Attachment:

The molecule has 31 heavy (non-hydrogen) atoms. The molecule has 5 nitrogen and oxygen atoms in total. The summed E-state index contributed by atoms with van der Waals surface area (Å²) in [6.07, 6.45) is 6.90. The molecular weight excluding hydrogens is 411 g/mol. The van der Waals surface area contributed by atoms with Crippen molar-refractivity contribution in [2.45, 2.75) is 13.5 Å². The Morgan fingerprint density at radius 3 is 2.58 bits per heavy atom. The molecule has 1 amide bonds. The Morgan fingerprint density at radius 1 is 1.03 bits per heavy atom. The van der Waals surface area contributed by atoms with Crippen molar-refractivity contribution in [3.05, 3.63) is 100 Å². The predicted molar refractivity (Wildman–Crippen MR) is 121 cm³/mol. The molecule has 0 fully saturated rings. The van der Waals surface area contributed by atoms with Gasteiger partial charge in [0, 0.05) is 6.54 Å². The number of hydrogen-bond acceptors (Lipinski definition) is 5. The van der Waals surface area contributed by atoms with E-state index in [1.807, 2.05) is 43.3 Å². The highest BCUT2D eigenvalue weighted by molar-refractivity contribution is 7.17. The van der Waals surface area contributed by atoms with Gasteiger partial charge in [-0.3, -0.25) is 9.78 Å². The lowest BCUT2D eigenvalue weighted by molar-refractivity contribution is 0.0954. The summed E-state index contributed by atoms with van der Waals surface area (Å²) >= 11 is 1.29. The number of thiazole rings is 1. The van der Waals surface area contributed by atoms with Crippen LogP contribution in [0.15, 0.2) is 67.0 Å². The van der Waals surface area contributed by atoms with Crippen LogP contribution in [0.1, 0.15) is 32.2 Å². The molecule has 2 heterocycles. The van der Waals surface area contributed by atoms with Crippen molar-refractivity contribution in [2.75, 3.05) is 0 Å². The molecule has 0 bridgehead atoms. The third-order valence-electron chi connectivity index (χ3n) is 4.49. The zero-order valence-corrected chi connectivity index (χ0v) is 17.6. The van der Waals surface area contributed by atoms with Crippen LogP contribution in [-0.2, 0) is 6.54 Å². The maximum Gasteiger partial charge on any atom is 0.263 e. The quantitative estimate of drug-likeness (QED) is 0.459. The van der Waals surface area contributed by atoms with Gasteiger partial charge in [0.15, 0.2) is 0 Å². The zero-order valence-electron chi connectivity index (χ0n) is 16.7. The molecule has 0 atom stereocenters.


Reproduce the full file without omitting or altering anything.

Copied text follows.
The molecule has 31 heavy (non-hydrogen) atoms. The molecule has 5 nitrogen and oxygen atoms in total. The summed E-state index contributed by atoms with van der Waals surface area (Å²) in [6.07, 6.45) is 6.90. The molecular weight excluding hydrogens is 411 g/mol. The van der Waals surface area contributed by atoms with Crippen molar-refractivity contribution in [2.45, 2.75) is 13.5 Å². The Morgan fingerprint density at radius 3 is 2.58 bits per heavy atom. The molecule has 1 amide bonds. The Morgan fingerprint density at radius 1 is 1.03 bits per heavy atom. The van der Waals surface area contributed by atoms with Crippen molar-refractivity contribution in [3.05, 3.63) is 100 Å². The predicted molar refractivity (Wildman–Crippen MR) is 121 cm³/mol. The molecule has 0 fully saturated rings. The van der Waals surface area contributed by atoms with Gasteiger partial charge in [0, 0.05) is 6.54 Å². The number of hydrogen-bond acceptors (Lipinski definition) is 5. The van der Waals surface area contributed by atoms with E-state index in [1.807, 2.05) is 43.3 Å². The highest BCUT2D eigenvalue weighted by molar-refractivity contribution is 7.17. The van der Waals surface area contributed by atoms with Gasteiger partial charge in [-0.3, -0.25) is 9.78 Å². The lowest BCUT2D eigenvalue weighted by molar-refractivity contribution is 0.0954. The summed E-state index contributed by atoms with van der Waals surface area (Å²) >= 11 is 1.29. The number of thiazole rings is 1. The van der Waals surface area contributed by atoms with Crippen LogP contribution in [0.15, 0.2) is 67.0 Å². The van der Waals surface area contributed by atoms with Crippen LogP contribution in [0.1, 0.15) is 32.2 Å². The molecule has 2 heterocycles. The van der Waals surface area contributed by atoms with Crippen molar-refractivity contribution in [2.75, 3.05) is 0 Å². The molecule has 0 bridgehead atoms. The third-order valence-electron chi connectivity index (χ3n) is 4.49. The zero-order valence-corrected chi connectivity index (χ0v) is 17.6. The van der Waals surface area contributed by atoms with Crippen LogP contribution in [-0.2, 0) is 6.54 Å². The maximum Gasteiger partial charge on any atom is 0.263 e. The quantitative estimate of drug-likeness (QED) is 0.459. The van der Waals surface area contributed by atoms with Gasteiger partial charge in [0.15, 0.2) is 0 Å². The zero-order valence-electron chi connectivity index (χ0n) is 16.7. The molecule has 0 atom stereocenters.